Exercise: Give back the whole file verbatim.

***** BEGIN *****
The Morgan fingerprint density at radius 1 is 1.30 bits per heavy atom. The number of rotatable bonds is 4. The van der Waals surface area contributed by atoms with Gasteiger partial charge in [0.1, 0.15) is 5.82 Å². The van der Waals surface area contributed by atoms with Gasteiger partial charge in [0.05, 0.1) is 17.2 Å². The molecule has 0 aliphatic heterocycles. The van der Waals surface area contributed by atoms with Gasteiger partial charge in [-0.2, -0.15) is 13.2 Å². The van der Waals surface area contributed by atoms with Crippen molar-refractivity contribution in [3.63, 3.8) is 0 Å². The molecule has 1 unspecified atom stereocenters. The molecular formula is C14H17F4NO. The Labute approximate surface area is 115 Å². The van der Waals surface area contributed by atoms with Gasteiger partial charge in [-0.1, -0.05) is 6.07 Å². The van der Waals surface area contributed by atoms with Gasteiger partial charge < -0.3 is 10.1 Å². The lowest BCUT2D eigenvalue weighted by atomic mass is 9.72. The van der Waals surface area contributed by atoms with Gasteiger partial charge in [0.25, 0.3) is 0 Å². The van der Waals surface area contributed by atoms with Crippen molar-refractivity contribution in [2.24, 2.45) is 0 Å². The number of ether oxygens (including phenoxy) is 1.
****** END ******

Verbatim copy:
The Morgan fingerprint density at radius 1 is 1.30 bits per heavy atom. The number of rotatable bonds is 4. The van der Waals surface area contributed by atoms with Gasteiger partial charge in [0.1, 0.15) is 5.82 Å². The van der Waals surface area contributed by atoms with Gasteiger partial charge in [0.05, 0.1) is 17.2 Å². The molecule has 0 aliphatic heterocycles. The van der Waals surface area contributed by atoms with Gasteiger partial charge in [-0.2, -0.15) is 13.2 Å². The van der Waals surface area contributed by atoms with Crippen molar-refractivity contribution in [3.63, 3.8) is 0 Å². The molecule has 1 unspecified atom stereocenters. The molecular formula is C14H17F4NO. The Labute approximate surface area is 115 Å². The van der Waals surface area contributed by atoms with Gasteiger partial charge in [-0.1, -0.05) is 6.07 Å². The van der Waals surface area contributed by atoms with Gasteiger partial charge < -0.3 is 10.1 Å². The lowest BCUT2D eigenvalue weighted by atomic mass is 9.72. The van der Waals surface area contributed by atoms with Gasteiger partial charge in [0.25, 0.3) is 0 Å². The van der Waals surface area contributed by atoms with Crippen molar-refractivity contribution in [2.24, 2.45) is 0 Å². The number of ether oxygens (including phenoxy) is 1.